In Group I, the effect of wetness could be concluded as being that the high pick-up percentage of solution (chlorinated pool water, sea water, acidic perspiration, alkaline perspiration and D.I. water) provided low UPF regardless of solution type, which could be further explained by the fact that wetness and retention of liquor reduced scattering. In addition, a lower UPF and a small variation of UPF were found on torque-free ring spun yarn in a wet state. The bulkiness of torque-free ring spun yarn presence in a dry state was bound by the surface tension of the solution when wetted and pulled fiber close together, and eventually filled up the bulkiness. Thus, UV radiation could no longer pass through torque-free spun yarn as easily as it is in dry state on a single yarn level. Comparative lower UPF of torque-free ring spun yarn could be explained by the yarn diameter becoming smaller in the samples MCG and MF (torque-free ring spun yarn sample) after wetting, in which the fibers are eventually closely pulled together on a single yarn level. When the yarn diameter became smaller and holding all other factors being constant, the space and the hole in-between loops were bigger than before, when it is in a dry state on the whole fabric level. This observation may help to explain the reason for torque-free ring spun yarn sample can only yield comparative lower UPF than conventional ring spun yarn sample in wet state.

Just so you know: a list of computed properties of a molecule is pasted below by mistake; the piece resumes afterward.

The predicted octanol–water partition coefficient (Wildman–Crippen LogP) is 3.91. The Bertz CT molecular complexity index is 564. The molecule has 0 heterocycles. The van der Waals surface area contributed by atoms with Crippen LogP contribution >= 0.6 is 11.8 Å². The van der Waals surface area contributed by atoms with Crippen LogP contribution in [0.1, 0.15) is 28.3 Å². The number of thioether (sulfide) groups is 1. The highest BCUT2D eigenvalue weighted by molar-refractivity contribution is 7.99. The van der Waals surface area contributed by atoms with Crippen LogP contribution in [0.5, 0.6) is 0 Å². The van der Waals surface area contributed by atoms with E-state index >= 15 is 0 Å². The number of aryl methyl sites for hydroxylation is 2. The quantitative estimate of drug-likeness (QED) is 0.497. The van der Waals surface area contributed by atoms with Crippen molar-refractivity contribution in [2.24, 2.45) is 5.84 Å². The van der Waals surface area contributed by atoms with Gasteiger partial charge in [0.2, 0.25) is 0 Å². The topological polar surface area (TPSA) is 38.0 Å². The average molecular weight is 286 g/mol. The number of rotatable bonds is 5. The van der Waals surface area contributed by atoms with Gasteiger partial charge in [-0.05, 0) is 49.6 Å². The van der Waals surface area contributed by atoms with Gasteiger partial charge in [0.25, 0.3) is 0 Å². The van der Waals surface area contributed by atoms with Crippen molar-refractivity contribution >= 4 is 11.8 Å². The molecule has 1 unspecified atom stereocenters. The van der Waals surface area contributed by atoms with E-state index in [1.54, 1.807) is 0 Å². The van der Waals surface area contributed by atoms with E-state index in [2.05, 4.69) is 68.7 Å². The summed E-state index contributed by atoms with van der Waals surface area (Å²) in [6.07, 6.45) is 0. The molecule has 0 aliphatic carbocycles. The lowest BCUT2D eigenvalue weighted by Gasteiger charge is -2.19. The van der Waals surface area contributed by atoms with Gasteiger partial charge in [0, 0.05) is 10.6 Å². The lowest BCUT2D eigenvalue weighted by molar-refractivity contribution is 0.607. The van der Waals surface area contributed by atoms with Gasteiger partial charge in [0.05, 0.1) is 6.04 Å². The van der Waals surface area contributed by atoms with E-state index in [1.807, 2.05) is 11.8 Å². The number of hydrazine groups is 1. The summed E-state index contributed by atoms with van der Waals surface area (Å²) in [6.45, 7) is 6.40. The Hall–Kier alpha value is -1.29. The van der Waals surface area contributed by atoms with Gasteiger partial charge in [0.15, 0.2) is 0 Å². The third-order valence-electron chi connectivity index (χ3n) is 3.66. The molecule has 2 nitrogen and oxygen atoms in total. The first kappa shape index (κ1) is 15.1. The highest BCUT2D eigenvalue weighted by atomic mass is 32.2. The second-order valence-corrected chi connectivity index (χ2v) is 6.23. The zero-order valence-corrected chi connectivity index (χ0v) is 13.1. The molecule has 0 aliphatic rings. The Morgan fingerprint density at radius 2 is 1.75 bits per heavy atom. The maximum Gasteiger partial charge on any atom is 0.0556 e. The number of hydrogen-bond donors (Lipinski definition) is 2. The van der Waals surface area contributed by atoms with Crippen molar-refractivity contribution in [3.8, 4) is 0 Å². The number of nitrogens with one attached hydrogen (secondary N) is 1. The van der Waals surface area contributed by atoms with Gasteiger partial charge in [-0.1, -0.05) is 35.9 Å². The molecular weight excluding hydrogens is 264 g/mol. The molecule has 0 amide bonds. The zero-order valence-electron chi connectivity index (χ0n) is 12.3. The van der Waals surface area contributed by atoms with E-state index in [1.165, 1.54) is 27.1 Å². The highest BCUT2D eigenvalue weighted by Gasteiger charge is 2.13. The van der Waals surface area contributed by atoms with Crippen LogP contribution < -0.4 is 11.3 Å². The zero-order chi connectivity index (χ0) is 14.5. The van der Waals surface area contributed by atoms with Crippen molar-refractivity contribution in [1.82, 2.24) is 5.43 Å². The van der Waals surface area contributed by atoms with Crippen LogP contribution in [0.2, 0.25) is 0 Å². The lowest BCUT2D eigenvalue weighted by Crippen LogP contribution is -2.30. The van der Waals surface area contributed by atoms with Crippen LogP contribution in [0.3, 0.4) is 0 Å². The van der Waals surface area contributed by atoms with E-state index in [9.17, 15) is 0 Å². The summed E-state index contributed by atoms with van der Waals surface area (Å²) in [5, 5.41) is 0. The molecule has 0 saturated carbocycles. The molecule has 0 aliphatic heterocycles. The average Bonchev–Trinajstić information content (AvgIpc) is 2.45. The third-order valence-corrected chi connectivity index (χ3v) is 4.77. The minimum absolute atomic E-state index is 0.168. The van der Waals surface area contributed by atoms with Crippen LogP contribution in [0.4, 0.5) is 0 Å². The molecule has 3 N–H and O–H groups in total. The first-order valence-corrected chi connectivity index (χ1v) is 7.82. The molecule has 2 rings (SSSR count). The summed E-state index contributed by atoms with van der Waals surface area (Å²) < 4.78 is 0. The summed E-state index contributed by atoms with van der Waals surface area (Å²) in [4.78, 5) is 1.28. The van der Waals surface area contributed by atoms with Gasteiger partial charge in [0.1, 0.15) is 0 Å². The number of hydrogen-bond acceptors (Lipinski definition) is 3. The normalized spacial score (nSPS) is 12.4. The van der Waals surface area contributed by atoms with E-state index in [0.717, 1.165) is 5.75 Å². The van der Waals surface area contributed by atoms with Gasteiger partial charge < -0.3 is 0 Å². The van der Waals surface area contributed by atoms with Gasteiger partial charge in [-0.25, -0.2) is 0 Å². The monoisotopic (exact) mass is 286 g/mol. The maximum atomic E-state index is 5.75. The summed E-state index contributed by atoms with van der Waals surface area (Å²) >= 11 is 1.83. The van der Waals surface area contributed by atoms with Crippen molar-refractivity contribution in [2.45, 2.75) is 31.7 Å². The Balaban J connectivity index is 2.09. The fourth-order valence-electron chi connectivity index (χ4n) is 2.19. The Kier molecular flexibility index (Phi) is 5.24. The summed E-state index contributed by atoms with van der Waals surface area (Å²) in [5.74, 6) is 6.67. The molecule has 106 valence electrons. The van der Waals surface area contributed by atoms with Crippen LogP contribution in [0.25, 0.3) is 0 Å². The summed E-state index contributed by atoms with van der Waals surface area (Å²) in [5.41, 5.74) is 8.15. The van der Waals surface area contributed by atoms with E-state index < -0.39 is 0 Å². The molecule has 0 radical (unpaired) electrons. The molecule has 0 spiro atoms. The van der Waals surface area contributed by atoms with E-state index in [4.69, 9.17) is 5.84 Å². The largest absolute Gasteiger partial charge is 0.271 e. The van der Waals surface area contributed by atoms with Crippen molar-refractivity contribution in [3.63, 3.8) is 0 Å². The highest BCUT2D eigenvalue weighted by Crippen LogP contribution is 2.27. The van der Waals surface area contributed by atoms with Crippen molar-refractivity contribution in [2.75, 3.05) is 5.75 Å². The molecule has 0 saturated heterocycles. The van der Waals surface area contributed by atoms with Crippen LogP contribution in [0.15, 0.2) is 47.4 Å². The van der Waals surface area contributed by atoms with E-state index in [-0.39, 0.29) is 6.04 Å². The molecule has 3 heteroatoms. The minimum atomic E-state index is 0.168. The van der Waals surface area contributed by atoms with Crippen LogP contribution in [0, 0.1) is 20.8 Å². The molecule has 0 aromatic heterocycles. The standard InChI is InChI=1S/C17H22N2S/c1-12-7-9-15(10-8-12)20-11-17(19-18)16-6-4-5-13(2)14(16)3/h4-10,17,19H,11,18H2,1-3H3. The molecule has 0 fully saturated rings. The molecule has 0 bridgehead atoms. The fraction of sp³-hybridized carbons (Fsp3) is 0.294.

In Group II, a low pick-up percentage provided a comparatively high UPF than a high pick-up percentage of each sample which was similar to Group I results. Of the two normal cotton combination samples, CH-MCG was the one that provided lowest UPF in Group II. Another finding was two torque-free ring spun yarn combinations: fabric sample MCG-MF behaved steadily when wetted, i.e. only a relatively small variation in UPF when wetted with five types of solutions. It may be due to a reduction in yarn diameter together with relatively uniform fiber orientation than wetted conventional ring spun yarn after wetting that may hinder UV radiation.

In Group III, the variation of UPF of sample CM (pure Coolmax sample) after wetting was comparatively small when compared with the other Coolmax/cotton combinations. It could be explained by the pure Coolmax sample itself, which will not affected by the influence of wetted cotton yarn as it will not absorb solutions but only retain them. Coolmax is hydrophobic in nature and it is different from hydrophilic cotton, which will swell with absorption of solution.

The UPF values further decrease when samples subjected to wet and stretched condition at the same time. Not only wetness on fiber generally would reduce scattering, but also pores were opened up when stretching thirty percentages in both machine and cross machine directions. It may explain the causes of further reduction in UPF.

Authors would like to thank the financial support from The Hong Kong Polytechnic University for this work.

Conflicts of Interest

The authors declare no conflict of interest.

References